–When did you start exploring into the world of music?
“I was always into music, loved it since I can remember. What actually got me into it professionally was a bit of an accident actually, pun intended. I was a huge sports buff, playing basketball for a private team and my state/county, I was also big into swimming and diving which I competed at national level as well. When I was around 14 – 15, I had a back injury, which forced me into involuntary retirement as dramatic as it sounds lol. My world kind of stopped, it wasn’t the best time to be honest, going from competing against athletes from around the country to physic therapy twice a day and being told I would never compete again, wasn’t a lot of fun. The only other thing that interested me was music, and in fact it was my Mum who pushed me into it. She has always been a big influence in my life. Next thing you knew I was a professional DJ at 17. Since then I haven’t looked back” 🙂
–How have you and your music evolved over the years?
“Well for me at the moment my career is 80% focused on making music and the 20% is on DJing, I LOVE DJing and wanna do it till I’m in my 60s 🙂 There is no greater thrill then playing your own music when you are DJing. As for my gigs, its more about the quality of the gigs rather than the quantity, I am lucky enough to be in space now where I can more or less cherry pick my gigs, Because, I mean for how long can you be touring all over the place and sometimes have only 200 people turn up?”
-What’s your take on Wannabe DJs? How has the degree from SAE helped you?
“It changed my life! The degree has helped me a lot.” We asked him to elaborate, “Well let’s first break ice on this misconception, Audio Engineering has nothing to do with DJing, its like saying ‘I work for Mercedes Benz and I’m an engine expert but I used to pump air in tyres. They’re not connected in anyway but it so happens that it all fits into a car. (We were just as pure shocked and awed by this amazing metaphor that he made up on the go and then we got the rights to use that metaphor :P) “Audio engineering is the science behind sound/audio. In the first month at school, we covered the human ear and how we perceive sound, its pretty in-depth but the making music aspect is similar for example if you write a song on an acoustic guitar, record it and then put it onto a CD and sell it that would sound horrible. So you would take it to an Engineer who would first used record techniques, the right gear, knowing how to use your equipment is key! Treat the audio, balance it, master it, compress it and do all sorts of bits and bobs which would make it international music standard, ready for release. Not very often in the industry, would you find someone who can do both. One perfect example of someone who can do both is Dean (D.Ramirez)”.
–What does it take to become a DJ according to you?
“A passion for the music, endurance ability to take rejection positively and heaps of talent never goes amiss! It’s one of the hardest industries to crack”.
As we continued into this interesting interview. Aneesh told us that he had a studio in Goa! Thats right everyone, the cat is out of the bag! Aneesh Gera had a studio in Goa, did you even know? heck neither did we. So we set up this next question based on this interesting discovery..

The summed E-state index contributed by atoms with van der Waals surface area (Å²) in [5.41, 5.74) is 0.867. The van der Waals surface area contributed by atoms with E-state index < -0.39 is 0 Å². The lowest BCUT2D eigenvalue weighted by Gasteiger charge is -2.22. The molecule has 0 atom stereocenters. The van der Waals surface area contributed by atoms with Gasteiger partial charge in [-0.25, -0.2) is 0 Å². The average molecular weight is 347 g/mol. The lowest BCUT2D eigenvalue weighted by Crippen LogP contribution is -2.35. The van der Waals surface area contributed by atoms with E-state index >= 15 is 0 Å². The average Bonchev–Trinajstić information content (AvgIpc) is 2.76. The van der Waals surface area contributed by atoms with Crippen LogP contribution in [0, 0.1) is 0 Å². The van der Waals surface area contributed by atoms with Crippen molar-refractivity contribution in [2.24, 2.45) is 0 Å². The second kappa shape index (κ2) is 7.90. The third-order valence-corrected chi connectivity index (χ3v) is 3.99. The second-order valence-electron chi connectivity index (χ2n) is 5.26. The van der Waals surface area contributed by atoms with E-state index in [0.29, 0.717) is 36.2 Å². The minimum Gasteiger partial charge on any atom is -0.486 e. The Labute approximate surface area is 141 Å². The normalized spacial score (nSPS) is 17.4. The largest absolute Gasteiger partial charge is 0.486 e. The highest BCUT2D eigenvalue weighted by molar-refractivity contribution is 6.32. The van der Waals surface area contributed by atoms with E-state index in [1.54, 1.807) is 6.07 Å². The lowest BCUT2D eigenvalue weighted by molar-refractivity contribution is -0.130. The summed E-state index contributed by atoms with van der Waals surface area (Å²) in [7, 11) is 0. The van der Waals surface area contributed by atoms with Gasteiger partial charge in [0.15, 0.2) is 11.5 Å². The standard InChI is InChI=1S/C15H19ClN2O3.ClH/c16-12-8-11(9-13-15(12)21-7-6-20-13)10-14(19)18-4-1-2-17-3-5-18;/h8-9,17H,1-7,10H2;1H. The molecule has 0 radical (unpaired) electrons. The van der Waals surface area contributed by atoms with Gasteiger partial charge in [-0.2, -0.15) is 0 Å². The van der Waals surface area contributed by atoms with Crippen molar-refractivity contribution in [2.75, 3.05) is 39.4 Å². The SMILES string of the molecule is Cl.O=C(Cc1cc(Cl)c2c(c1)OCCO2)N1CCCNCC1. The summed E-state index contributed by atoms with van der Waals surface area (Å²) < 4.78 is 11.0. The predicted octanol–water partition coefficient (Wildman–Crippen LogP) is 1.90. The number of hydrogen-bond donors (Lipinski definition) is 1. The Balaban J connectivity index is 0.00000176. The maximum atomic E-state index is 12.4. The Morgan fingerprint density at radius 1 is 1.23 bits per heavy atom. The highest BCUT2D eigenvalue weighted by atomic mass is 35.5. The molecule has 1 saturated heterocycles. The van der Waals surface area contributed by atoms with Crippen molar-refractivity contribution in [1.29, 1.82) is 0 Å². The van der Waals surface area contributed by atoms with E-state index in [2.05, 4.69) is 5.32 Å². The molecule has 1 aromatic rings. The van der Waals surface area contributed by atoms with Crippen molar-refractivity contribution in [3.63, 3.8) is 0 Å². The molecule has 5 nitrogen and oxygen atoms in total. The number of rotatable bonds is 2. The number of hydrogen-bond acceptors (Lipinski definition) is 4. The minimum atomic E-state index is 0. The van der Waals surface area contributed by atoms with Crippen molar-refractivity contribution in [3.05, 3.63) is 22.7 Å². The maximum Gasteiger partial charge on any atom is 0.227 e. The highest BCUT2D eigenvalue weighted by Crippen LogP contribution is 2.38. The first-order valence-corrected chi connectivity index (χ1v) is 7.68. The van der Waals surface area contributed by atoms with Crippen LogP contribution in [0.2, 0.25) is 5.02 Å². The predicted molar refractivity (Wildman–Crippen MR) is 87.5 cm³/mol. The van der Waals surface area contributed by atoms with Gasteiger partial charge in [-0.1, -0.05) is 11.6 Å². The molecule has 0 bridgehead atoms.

-You mentioned that you had a studio in Goa. Could you tell us about it?
“I never really brought it up or felt the need to tell anyone, just my students, music colleagues and mates know of my studio. Even with my releases, I’ll go like ‘we-signed-it-with-so-and-so’ and we hit a chart, I won’t ask someone to even listen to my track, if they want to, then I’m glad but if they don’t, It’s all good no hard feelings, don’t get me wrong there a lot of people who’s opinion matter to me and I’ll send them my music for feedback. I’m more of a ‘I’ve-Done-This’ rather than ‘Oh-Im- Doing-This‘ kinda guy”.
–Even tough Vinyl is outdated do you think it will come back into the DJing scene?
“It already has! A large part of the European market is asking for Vinyl and the amount of money people are paying for vinyl is just incredible, especially in places like Germany, the UK and Spain among others. In fact, in London, some DJ’s are still DJing on vinyl.
Personally, I’m a huge vinyl fan!
My missus just bought me the new Daft Punk album and my favorite chemical brothers album ‘ surrender ‘ for Christmas, both on vinyl! I couldn’t ask for anything more this Christmas”.
–What’s your take on Goa in terms of the nightlife?
“Where do I begin about Goa, every time I’m down from the UK, there’s always something new happening and each time, I’m amazed by what Home has to offer, even when am booked, anywhere, in Goa I’ll take it because home is where the heart is.” At this point, you could see the nostalgia setting in… “I’ve visited a couple of new places and…WOW…amazing stuff! Goa always has this magical vibe, not just in nightlife, it oozes good energy, that must be why everyone who visits Goa and always comes back”.
-Which is your favourite hang out in Goa? pub? nightclub? shack?
“I would definitely not want to hang out at a night club, it’s kinda like the office. If I’m in Goa and I wanna head out with my mates, I quite like Cafe Del Mar and oh how can I forget Flying Dolphin, one of my favorite shacks. LOVE Palolem, so that is the place to recharge the batteries, so to speak.”
–What’s your take on Rhythm and Wines which takes place on the NYE in New Zealand? Do you think Goa needs something like this?
“Ideally it would be cool if the festivals in Goa went on till 1 am, Man that would be awesome! But for that to happen you’re gonna need the law to change so don’t hold your breath. With smaller parties happening all over, it all depends on the individual. But yes, it would be nice if you had both the options. Different strokes for different folks.”
–What songs currently playing on your iPhone?
At this he point, he unlocks his phone and asks us “Erm, where would I find music on my phone?” So we sorted him out and to our surprise: no tracks on his phone!! He says, “Usually I only listen to the track that I’m working on, as you’re constantly tweaking it, I’ve usually got my current top 5 records I’m feeling at the moment, playing in my car, at the moment I’m absolutely loving the new Pryda EP”